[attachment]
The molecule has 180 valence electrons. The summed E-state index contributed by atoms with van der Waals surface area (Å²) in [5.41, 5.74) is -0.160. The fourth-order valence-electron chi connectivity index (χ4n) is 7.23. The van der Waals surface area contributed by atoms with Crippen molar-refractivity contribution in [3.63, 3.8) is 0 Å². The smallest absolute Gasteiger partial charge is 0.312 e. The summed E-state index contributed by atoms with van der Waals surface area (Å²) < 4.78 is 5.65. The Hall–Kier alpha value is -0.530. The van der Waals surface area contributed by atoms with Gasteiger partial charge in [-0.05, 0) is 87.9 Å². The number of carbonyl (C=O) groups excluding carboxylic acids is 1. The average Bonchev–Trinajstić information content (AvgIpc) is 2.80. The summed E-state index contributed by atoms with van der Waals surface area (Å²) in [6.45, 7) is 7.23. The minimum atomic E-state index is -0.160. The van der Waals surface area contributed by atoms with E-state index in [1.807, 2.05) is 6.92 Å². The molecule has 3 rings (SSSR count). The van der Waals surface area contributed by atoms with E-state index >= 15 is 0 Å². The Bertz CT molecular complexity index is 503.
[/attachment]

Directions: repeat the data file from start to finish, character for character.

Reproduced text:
The molecule has 180 valence electrons. The summed E-state index contributed by atoms with van der Waals surface area (Å²) in [5.41, 5.74) is -0.160. The fourth-order valence-electron chi connectivity index (χ4n) is 7.23. The van der Waals surface area contributed by atoms with Crippen molar-refractivity contribution in [3.63, 3.8) is 0 Å². The smallest absolute Gasteiger partial charge is 0.312 e. The summed E-state index contributed by atoms with van der Waals surface area (Å²) < 4.78 is 5.65. The Hall–Kier alpha value is -0.530. The van der Waals surface area contributed by atoms with Gasteiger partial charge in [-0.05, 0) is 87.9 Å². The number of carbonyl (C=O) groups excluding carboxylic acids is 1. The average Bonchev–Trinajstić information content (AvgIpc) is 2.80. The summed E-state index contributed by atoms with van der Waals surface area (Å²) in [6.45, 7) is 7.23. The minimum atomic E-state index is -0.160. The van der Waals surface area contributed by atoms with E-state index in [1.807, 2.05) is 6.92 Å². The molecule has 3 rings (SSSR count). The van der Waals surface area contributed by atoms with E-state index >= 15 is 0 Å². The Bertz CT molecular complexity index is 503.